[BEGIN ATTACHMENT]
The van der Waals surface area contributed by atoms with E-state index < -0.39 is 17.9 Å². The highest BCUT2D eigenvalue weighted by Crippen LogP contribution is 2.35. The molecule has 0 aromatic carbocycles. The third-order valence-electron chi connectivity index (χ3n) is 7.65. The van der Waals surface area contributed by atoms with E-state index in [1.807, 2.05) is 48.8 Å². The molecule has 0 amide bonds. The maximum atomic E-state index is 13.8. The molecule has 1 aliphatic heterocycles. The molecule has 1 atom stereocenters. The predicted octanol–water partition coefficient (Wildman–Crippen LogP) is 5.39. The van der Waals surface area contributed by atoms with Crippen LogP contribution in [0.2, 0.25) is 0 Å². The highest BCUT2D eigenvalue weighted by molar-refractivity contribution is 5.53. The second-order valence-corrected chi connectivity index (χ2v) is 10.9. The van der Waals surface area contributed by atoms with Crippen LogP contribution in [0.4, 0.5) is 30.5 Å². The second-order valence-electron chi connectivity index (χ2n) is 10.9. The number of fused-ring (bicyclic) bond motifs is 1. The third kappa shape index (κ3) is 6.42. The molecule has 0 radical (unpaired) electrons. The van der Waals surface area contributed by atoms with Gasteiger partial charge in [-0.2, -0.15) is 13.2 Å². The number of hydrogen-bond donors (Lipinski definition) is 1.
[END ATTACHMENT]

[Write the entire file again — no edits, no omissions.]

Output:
The van der Waals surface area contributed by atoms with E-state index < -0.39 is 17.9 Å². The highest BCUT2D eigenvalue weighted by Crippen LogP contribution is 2.35. The molecule has 0 aromatic carbocycles. The third-order valence-electron chi connectivity index (χ3n) is 7.65. The van der Waals surface area contributed by atoms with E-state index in [1.807, 2.05) is 48.8 Å². The molecule has 0 amide bonds. The maximum atomic E-state index is 13.8. The molecule has 1 aliphatic heterocycles. The molecule has 1 atom stereocenters. The predicted octanol–water partition coefficient (Wildman–Crippen LogP) is 5.39. The van der Waals surface area contributed by atoms with Crippen LogP contribution in [0.2, 0.25) is 0 Å². The highest BCUT2D eigenvalue weighted by molar-refractivity contribution is 5.53. The second-order valence-corrected chi connectivity index (χ2v) is 10.9. The van der Waals surface area contributed by atoms with Crippen LogP contribution in [0.4, 0.5) is 30.5 Å². The second-order valence-electron chi connectivity index (χ2n) is 10.9. The number of fused-ring (bicyclic) bond motifs is 1. The third kappa shape index (κ3) is 6.42. The molecule has 0 radical (unpaired) electrons. The van der Waals surface area contributed by atoms with Gasteiger partial charge in [-0.2, -0.15) is 13.2 Å². The number of hydrogen-bond donors (Lipinski definition) is 1.